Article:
Crash course: the American automobile industry's road from glory to disaster

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This is the epic saga of the American automobile industry's rise and demise, a compelling story of hubris, denial, missed opportunities, and self-inflicted wounds that culminates with the president of the United States ushering two of Detroit's Big Three car companies-once proud symbols of prosperity-through bankruptcy. The cost to American taxpayers topped $100 billion-enough to buy every car and truck sold in America in the first half of 2009. With unprecedented access, Pulitzer Prize winner Paul Ingrassia takes us from factory floors to small-town dealerships to Detroit's boardrooms to the inner sanctums of the White House. He reveals why President Barack Obama personally decided to save Chrysler when many of his advisors opposed the idea. Ingrassia provides the dramatic story behind Obama's dismissal of General Motors CEO Rick Wagoner and the angry reaction from GM's board-the same people who had watched idly while the company plunged into penury.In Crash Course, Ingrassia answers the big questions: Was Detroit's self-destruction inevitable? What were the key turning points? Why did Japanese automakers manage American workers better than the American companies themselves did? Ingrassia also describes dysfunctional corporate cultures (even as GM's market share plunged, the company continued business as usual) and Detroit's perverse system of "inverse layoffs" (which allowed union members to invoke seniority to avoid work). Along the way we meet Detroit's frustrated reformers and witness the wrenching decisions that Ford executives had to make to avoid GM's fate.Informed by Ingrassia's twenty-five years of experience covering the auto industry for the Wall Street Journal, and showing an appreciation for Detroit's profound influence on our country's society and culture, Crash Course is a uniquely American and deeply instructive story, one not to be missed.
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9781400068630
9781400115105
9781400195107
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Grouping Information

Grouped Work ID0ef11229-91f7-c691-2693-5b48649f26a8
Grouping Titlecrash course the american automobile industrys road from glory to disaster
Grouping Authoringrassia paul
Grouping Categorybook
Last Grouping Update2019-12-13 04:43:49AM
Last Indexed2019-12-13 04:44:41AM

Solr Details

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auth_author2Lawlor, Patrick G.
authorIngrassia, Paul.
author2-roleLawlor, Patrick G.narrator.|Narrator
author_displayIngrassia, Paul
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display_descriptionThis is the epic saga of the American automobile industry's rise and demise, a compelling story of hubris, denial, missed opportunities, and self-inflicted wounds that culminates with the president of the United States ushering two of Detroit's Big Three car companies-once proud symbols of prosperity-through bankruptcy. The cost to American taxpayers topped $100 billion-enough to buy every car and truck sold in America in the first half of 2009. With unprecedented access, Pulitzer Prize winner Paul Ingrassia takes us from factory floors to small-town dealerships to Detroit's boardrooms to the inner sanctums of the White House. He reveals why President Barack Obama personally decided to save Chrysler when many of his advisors opposed the idea. Ingrassia provides the dramatic story behind Obama's dismissal of General Motors CEO Rick Wagoner and the angry reaction from GM's board-the same people who had watched idly while the company plunged into penury. In Crash Course, Ingrassia answers the big questions: Was Detroit's self-destruction inevitable? What were the key turning points? Why did Japanese automakers manage American workers better than the American companies themselves did? Ingrassia also describes dysfunctional corporate cultures (even as GM's market share plunged, the company continued business as usual) and Detroit's perverse system of "inverse layoffs" (which allowed union members to invoke seniority to avoid work). Along the way we meet Detroit's frustrated reformers and witness the wrenching decisions that Ford executives had to make to avoid GM's fate. Informed by Ingrassia's twenty-five years of experience covering the auto industry for the Wall Street Journal, and showing an appreciation for Detroit's profound influence on our country's society and culture, Crash Course is a uniquely American and deeply instructive story, one not to be missed.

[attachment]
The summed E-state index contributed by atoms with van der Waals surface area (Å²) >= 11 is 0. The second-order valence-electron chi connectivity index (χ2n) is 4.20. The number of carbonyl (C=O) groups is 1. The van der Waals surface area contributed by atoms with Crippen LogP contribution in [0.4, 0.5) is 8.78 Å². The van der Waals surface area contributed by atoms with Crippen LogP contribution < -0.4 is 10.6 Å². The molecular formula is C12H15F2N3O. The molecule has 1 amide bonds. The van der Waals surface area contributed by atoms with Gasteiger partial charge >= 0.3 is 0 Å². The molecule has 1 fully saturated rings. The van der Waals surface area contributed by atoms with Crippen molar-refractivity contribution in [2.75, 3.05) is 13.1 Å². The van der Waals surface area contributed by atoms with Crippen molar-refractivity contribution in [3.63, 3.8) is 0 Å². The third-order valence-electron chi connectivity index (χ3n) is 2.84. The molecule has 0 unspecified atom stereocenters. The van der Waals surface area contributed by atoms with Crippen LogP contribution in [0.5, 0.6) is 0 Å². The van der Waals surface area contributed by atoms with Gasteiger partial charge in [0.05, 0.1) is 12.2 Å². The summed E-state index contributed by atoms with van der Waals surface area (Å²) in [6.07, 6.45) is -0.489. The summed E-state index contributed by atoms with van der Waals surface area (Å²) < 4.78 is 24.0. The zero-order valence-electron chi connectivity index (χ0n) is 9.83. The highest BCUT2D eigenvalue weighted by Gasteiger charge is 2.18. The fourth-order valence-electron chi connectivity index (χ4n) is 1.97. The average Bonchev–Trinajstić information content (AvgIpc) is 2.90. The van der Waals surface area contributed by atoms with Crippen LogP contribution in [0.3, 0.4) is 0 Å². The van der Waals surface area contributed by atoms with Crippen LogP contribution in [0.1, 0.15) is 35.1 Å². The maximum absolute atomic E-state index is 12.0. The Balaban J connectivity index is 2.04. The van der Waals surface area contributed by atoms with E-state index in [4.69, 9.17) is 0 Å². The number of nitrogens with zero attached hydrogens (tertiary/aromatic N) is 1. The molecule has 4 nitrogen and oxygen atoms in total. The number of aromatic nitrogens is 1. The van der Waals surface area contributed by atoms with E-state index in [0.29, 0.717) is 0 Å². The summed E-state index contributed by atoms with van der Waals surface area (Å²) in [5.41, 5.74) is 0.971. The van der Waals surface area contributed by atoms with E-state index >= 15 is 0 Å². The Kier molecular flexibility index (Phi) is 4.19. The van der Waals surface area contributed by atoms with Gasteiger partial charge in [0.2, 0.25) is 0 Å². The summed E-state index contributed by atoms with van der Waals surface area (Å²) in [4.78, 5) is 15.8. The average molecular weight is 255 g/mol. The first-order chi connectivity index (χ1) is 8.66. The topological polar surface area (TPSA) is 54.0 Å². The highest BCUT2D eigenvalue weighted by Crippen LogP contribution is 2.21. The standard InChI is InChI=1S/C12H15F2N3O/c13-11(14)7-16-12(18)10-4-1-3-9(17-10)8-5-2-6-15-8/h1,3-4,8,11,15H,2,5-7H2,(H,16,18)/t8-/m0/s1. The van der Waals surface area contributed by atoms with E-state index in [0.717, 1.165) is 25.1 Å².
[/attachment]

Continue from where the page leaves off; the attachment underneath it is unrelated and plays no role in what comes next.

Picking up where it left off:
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ils:.b13482804BookBooksFirst edition.EnglishRandom House, 2010.306 pages, 16 unnumbered pages of plates : illustrations ; 24 cm.
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subject_facetAutomobile industry and trade -- United States -- History
title_displayCrash course : the American automobile industry's road from glory to disaster
title_fullCrash Course The American Automobile Industry's Road from Glory to Disaster
Crash course : the American automobile industry's road from glory to disaster / Paul Ingrassia
title_shortCrash course
title_subthe American automobile industry's road from glory to disaster
topic_facetBusiness
Nonfiction
Transportation